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1.
Fig. 3

Fig. 3. From: Application of A Microstructural Constitutive Model of the Pulmonary Artery to Patient-Specific Studies: Validation and Effect of Orthotropy.

Input wall thickness of the finite-element model of the 3D patient-specific pulmonary vascular structure

Yanhang Zhang, et al. J Biomech Eng. ;129(2):193-201.
2.
Fig. 1

Fig. 1. From: Application of A Microstructural Constitutive Model of the Pulmonary Artery to Patient-Specific Studies: Validation and Effect of Orthotropy.

Schematic of the artery wall and the eight-chain orthotropic unit element to model the orthotropic behavior of synthetic network structure in the intimal-medial layer

Yanhang Zhang, et al. J Biomech Eng. ;129(2):193-201.
3.
Fig. 5

Fig. 5. From: Application of A Microstructural Constitutive Model of the Pulmonary Artery to Patient-Specific Studies: Validation and Effect of Orthotropy.

Predicted (a) circumferential and (b) longitudinal stresses versus diameter for the P-D responses in Fig. 4. Axial stretch λz is increased from 1.0 to 1.5 in increments of 0.1.

Yanhang Zhang, et al. J Biomech Eng. ;129(2):193-201.
4.
Fig. 8

Fig. 8. From: Application of A Microstructural Constitutive Model of the Pulmonary Artery to Patient-Specific Studies: Validation and Effect of Orthotropy.

Contours of circumferential strain (a) at pressure of 40.5 mm Hg when the artery wall is assumed to be isotropic with material parameters HI from Table 1; (b) at pressure of 40.5 mm Hg when the artery wall is assumed to be orthotropic and stiffer in the longitudinal direction with material parameters HOL from Table 1; (c) at pressure of 39.6 mm Hg when the artery wall is assumed to be orthotropic and stiffer in the circumferential direction with material parameters HOC from Table 1

Yanhang Zhang, et al. J Biomech Eng. ;129(2):193-201.
5.
Fig. 7

Fig. 7. From: Application of A Microstructural Constitutive Model of the Pulmonary Artery to Patient-Specific Studies: Validation and Effect of Orthotropy.

Contours of longitudinal strain (a) at pressure of 40.5 mm Hg when the artery wall is assumed to be isotropic with material parameters HI from Table 1; (b) at pressure of 40.5 mm Hg when the artery wall is assumed to be orthotropic and stiffer in the longitudinal direction with material parameters HOL from Table 1; and (c) at pressure of 39.6 mm Hg when the artery wall is assumed to be orthotropic and stiffer in the circumferential direction with material parameters HOC from Table 1

Yanhang Zhang, et al. J Biomech Eng. ;129(2):193-201.
6.
Fig. 4

Fig. 4. From: Application of A Microstructural Constitutive Model of the Pulmonary Artery to Patient-Specific Studies: Validation and Effect of Orthotropy.

Predicted P-D responses using a simple tube inflation model. The artery wall is assumed to be isotropic with material parameters HI from Table 1. Curves from right to left correspond to axial stretch λz from 1.0 to 1.5 in increments of 0.1.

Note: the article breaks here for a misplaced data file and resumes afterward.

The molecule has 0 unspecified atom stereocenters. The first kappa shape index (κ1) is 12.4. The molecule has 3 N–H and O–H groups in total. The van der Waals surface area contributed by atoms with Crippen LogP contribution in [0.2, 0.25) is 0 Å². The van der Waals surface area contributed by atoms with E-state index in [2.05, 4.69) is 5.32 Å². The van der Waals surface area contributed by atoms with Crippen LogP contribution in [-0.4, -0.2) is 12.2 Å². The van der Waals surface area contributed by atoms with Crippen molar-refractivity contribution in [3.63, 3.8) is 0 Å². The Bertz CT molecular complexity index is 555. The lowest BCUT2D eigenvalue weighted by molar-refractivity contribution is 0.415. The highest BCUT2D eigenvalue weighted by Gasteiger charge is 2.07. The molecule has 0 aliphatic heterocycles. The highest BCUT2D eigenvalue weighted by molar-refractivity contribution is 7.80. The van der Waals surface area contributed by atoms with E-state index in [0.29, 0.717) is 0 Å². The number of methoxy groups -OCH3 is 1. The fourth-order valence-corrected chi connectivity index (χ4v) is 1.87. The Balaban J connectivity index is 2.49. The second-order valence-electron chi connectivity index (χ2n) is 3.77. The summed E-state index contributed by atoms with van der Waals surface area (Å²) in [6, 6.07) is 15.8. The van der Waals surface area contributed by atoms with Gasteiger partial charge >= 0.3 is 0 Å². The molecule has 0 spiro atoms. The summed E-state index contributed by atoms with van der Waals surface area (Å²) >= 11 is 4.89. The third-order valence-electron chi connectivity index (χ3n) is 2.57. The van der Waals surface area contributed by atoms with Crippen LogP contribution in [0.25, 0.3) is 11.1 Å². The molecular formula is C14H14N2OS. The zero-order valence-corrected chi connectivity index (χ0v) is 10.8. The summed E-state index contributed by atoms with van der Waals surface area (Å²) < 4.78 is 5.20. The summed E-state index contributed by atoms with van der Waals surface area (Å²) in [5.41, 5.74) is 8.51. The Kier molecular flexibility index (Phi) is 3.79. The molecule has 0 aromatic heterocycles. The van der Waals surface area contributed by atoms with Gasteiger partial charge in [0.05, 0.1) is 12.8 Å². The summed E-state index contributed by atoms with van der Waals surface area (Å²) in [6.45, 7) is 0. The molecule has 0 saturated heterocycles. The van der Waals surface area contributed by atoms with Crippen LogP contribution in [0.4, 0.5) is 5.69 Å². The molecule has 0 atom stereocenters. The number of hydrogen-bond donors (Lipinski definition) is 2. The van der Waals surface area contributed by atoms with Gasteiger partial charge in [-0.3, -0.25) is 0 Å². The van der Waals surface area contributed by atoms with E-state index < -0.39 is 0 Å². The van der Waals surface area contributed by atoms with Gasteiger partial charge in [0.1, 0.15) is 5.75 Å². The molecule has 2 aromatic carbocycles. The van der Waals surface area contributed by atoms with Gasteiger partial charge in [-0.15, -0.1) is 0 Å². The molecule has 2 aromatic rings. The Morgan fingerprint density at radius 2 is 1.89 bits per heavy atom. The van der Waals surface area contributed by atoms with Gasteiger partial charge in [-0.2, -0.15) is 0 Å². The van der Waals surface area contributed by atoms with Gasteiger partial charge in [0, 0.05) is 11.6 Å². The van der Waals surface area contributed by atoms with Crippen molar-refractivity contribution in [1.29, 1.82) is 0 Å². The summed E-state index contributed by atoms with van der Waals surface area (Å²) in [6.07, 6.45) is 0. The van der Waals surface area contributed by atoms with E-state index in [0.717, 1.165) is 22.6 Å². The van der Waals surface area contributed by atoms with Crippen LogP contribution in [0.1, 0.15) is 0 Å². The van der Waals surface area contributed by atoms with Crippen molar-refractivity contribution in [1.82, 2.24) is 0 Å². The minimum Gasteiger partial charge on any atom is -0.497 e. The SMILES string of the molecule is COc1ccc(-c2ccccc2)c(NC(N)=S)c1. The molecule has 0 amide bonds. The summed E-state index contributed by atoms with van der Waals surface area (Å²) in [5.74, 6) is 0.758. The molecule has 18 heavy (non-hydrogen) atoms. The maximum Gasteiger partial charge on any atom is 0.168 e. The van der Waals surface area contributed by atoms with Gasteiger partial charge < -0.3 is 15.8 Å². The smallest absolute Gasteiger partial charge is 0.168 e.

Yanhang Zhang, et al. J Biomech Eng. ;129(2):193-201.
7.
Fig. 9

Fig. 9. From: Application of A Microstructural Constitutive Model of the Pulmonary Artery to Patient-Specific Studies: Validation and Effect of Orthotropy.

Contours of stresses in the circumferential (left) and longitudinal (right) directions: (a) at pressure of 40.5 mm Hg when the artery wall is assumed to be isotropic with material parameters HI from Table 1; (b) at pressure of 40.5 mm Hg when the artery wall is assumed to be orthotropic and stiffer in the longitudinal direction with material parameters HOL from Table 1; (b) at pressure of 39.6 mm Hg when the artery wall is assumed to be orthotropic and stiffer in the circumferential direction with material parameters HOC from Table 1

Yanhang Zhang, et al. J Biomech Eng. ;129(2):193-201.
8.
Fig. 2

Fig. 2. From: Application of A Microstructural Constitutive Model of the Pulmonary Artery to Patient-Specific Studies: Validation and Effect of Orthotropy.

Finite element mesh of a 3D patient-specific proximal pulmonary vascular structure reconstructed from biplane angiography images. Three end movement planes are applied to constrain the movement of the 3D anatomy. The nodes at the ends of the MPA, LPA, and RPA are allowed to move only in the end movement plane.

Yanhang Zhang, et al. J Biomech Eng. ;129(2):193-201.
9.
Fig. 10

Fig. 10. From: Application of A Microstructural Constitutive Model of the Pulmonary Artery to Patient-Specific Studies: Validation and Effect of Orthotropy.

Predicted P-D responses at the midpoint of RPA when the artery wall is assumed to be isotropic with material parameters HI, orthotropic and stiffer in the longitudinal direction with material parameters HOL, and orthotropic and stiffer in the circumferential direction with material parameters HOC from Table 1. Sensitivity study on the thickness of the arterial wall was performed by increasing the nodal thickness from 10% (HI) to 12% and 16% of the local diameter.

Yanhang Zhang, et al. J Biomech Eng. ;129(2):193-201.
10.
Fig. 6

Fig. 6. From: Application of A Microstructural Constitutive Model of the Pulmonary Artery to Patient-Specific Studies: Validation and Effect of Orthotropy.

P-D loops of a normotensive subject (squares) and a hypertensive patient (circles). Linear regression lines of pressure versus diameter for each loop are also shown. Simulations were based on a tube inflation model. Solid lines correspond to simulations using material parameters HI and dashed lines correspond to simulations using material parameters NI from Table 1. Initial diameters of the tube vary from 0.75 cm to 1.25 cm to account for the different sizes of the arteries due to the different ages of the patients.

Yanhang Zhang, et al. J Biomech Eng. ;129(2):193-201.

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